St. Therese is my favorite saint. She’s known as the Little Flower, and her teachings have been called the “Little Way”. She offers the following insight in her autobiography: “I understand, Lord, that when a soul allows herself to be captivated by the odor of your ointments, she cannot run alone, all the souls whom she loves follow in her train; this is done without constraint, without effort, it is a natural consequence of her attraction for You.” So in other words, it’s not necessary that we do *anything* special to attract our children to God except that we be drawn in ourselves. That’s it! Therese may not have been a parent, but she was given the task of acting as novice mistress in her convent, which could be considered a parallel task. Here’s what she has to say upon hearing that the prioress wanted her to take on the role:
“Mother, from the moment I understood that it was impossible for me to do anything by myself, the task you imposed upon me no longer appeared difficult. I felt that the only thing necessary was to unite myself more and more to Jesus and that “all things will be given to you besides.” In fact, never was my hope mistaken, for God saw fit to fill my little hand as many times as it was necessary for nourishing the soul of my Sisters.”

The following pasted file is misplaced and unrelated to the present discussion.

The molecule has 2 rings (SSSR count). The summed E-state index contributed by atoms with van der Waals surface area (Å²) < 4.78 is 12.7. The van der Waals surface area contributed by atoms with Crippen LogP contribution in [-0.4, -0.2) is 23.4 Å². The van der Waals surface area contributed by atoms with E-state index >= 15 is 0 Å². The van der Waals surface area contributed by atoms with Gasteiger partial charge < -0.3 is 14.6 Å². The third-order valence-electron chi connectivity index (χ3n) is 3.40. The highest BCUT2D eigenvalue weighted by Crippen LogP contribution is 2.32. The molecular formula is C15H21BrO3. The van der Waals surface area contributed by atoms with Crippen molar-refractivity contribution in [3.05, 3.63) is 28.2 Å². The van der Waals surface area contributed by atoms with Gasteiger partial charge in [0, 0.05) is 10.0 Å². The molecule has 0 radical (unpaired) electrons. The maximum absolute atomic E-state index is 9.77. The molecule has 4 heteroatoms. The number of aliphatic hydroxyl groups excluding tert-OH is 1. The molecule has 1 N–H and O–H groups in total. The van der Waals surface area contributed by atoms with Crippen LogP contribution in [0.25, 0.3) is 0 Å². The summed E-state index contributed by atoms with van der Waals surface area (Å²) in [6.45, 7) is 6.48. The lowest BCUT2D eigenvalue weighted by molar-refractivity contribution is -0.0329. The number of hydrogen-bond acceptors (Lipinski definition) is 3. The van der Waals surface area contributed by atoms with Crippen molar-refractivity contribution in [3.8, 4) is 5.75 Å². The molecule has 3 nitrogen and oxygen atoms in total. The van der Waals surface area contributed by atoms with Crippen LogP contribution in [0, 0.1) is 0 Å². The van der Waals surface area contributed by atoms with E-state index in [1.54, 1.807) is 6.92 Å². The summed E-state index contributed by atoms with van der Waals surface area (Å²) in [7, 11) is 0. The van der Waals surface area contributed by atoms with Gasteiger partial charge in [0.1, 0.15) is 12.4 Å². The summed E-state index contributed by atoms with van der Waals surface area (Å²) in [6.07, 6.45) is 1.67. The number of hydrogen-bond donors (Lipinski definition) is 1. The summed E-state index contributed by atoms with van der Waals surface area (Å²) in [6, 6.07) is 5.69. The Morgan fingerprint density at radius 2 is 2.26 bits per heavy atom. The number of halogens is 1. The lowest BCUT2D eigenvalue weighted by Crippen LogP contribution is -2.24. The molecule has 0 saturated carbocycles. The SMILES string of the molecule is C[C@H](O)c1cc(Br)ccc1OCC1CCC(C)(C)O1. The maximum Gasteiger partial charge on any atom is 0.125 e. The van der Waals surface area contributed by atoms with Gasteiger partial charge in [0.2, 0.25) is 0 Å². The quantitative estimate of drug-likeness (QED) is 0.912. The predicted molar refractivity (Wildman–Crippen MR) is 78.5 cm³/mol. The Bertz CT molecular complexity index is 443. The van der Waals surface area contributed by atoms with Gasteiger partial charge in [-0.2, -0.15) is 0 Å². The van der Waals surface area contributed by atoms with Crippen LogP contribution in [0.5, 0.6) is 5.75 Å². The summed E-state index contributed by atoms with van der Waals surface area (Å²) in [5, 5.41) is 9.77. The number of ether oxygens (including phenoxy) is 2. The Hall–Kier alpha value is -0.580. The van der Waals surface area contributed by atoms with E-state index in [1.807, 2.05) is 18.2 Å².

Note what she says- “it was impossible for me to do anything by myself”. THAT is grace. The moment we recognize that it’s impossible for us to bring children up in the “right” way, we are free to let go and let Jesus do the work in us. And he won’t fail us! We have to stop believing that it’s possible for us to fail, because it’s impossible for love to fail…impossible for God to fail.
Jesus said “be perfect as your father in heaven is perfect.” How is our father in heaven perfect? By his Being. By grace, that is the same for us. It is our “being” that is made perfect. That means that in all the messiness, in all our mistakes, in our faults, failures, etc, even in our guilt and fear, God has made it perfect. The incarnation, crucifixion, and resurrection make all things well. Our parenting can’t possibly “fail” if we love God. And loving God basically comes down to letting God love us. Which in itself is something that only he can do in us. We are weaker than we imagine, really. In the same boat as our children.